For curiosity sake, I looked to see how the LDS Church talked about Jesus’ temptation.  This is what I found in its manual, The Life and Teaching of Jesus & His Apostles. 

     Matthew 4:1: Did Jesus Go into the Wilderness to Be Tempted?

         Compare the Inspired Version account of these verses with the King James.

         “Then Jesus was led up of the spirit, into the wilderness, to be with God.

         “And when he had fasted forty days and forty nights, and had communed with God, he was afterwards an hungered, and was left to be tempted of the devil.” (Matthew 4:1, 2, Inspired Version. Italics added.)

          “Jesus did not go into the wilderness to be tempted of the devil; righteous men do not seek out temptation. He went ‘to be with God.’ Probably he was visited by the Father; without question he received transcendent spiritual manifestations. The temptations came after he ‘had communed with God,’ ‘after forty days.’ The same was true in the case of Moses. He communed with God, saw the visions of eternity, and was then left unto himself to be tempted of the devil. After resisting temptation he again communed with Deity, gaining further light and revelation.” (McConkie, DNTC, 1:128; see also Mosiah 3:7.)

     Both the change made by the Joseph Smith in the Inspired Version, and the explanation by McConkie, remove the idea of God taking the battle to the devil.  That not only drastically changes the meaning but also, for me, dramatically weakens this account.


The New Gospel Principles Manual


     One of the things that have been discussed repeatedly on this blog has been the question of what are considered authoritative sources for current Mormon teaching.  Whenever this topic is raised, quite a bit of disagreement has been expressed.  One area of contention has been over what weight should be assigned to official church manuals.  How authoritative are they?

     That is why I was interested to see an article in the January 2010 Ensign carrying the same title as the title of this post.  I became even more interested when I saw that it was written by one of the LDS apostles, Russell M. Nelson.  That itself lends quite a bit of credibility to the article.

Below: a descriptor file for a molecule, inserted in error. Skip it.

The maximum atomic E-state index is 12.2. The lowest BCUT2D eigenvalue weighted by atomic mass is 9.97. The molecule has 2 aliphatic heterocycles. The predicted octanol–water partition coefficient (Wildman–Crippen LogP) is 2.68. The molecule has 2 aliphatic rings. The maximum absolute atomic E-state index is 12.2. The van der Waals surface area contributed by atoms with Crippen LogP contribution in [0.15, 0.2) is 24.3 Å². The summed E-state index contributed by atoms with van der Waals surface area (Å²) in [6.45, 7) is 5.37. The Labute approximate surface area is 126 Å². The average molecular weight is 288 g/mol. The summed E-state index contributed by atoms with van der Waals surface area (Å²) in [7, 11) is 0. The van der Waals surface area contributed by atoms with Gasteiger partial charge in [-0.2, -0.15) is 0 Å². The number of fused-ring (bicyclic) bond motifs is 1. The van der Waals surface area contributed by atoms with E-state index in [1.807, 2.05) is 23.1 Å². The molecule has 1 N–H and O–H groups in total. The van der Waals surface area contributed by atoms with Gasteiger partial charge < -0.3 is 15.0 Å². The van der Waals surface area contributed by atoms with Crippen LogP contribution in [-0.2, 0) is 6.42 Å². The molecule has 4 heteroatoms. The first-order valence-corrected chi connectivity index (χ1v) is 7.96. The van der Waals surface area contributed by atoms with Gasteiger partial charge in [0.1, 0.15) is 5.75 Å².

Following are a couple of things that I found interesting.  In answer to the question of why the change in curriculum, Nelson writes:  “Since we first began using Teachings, millions of people have joined the Church.  Many of them have tender testimonies and with relatively limited experience in the Church, will benefit greatly by a focus on the fundamentals of the gospel.  In addition, all Church members will benefit b a return to the basics.  A careful study of core doctrines as presented in the new and improved Gospel Principles manual will help members strengthen their understanding of the fundamental teachings of the gospel.”

     And then under the conclusion entitled “A Timeless Book” he writes, “It is our hope that the new Gospel Principles manual will take a prominent place in the homes and lives of all Latter-day Saints.”

     As the word Principles in the title implies, as Nelson states, this is a manual about core and fundamental LDS teachings.  LDS teaching involves more than what is presented in Gospel Principles.  But wouldn’t you agree that Nelson, in his role as an apostle, presents this manual as a true and authoritative source of the fundamentals of LDS teaching?  And that it is only right and proper for non-Mormons to look to it to see what Mormonism teaches?  And that such non-Mormon observers of Mormonism have, at the very least, a good reason to become befuddled when individual Mormons disavow or dismiss quotations from Gospel Principles as not authoritative of Mormonism?  And isn’t it legitimate to ask why changes are made in each edition of Gospel Principles – changes that are not just cosmetic or made for easier readability – but changes that affect the sense of what is being presented?

January 2010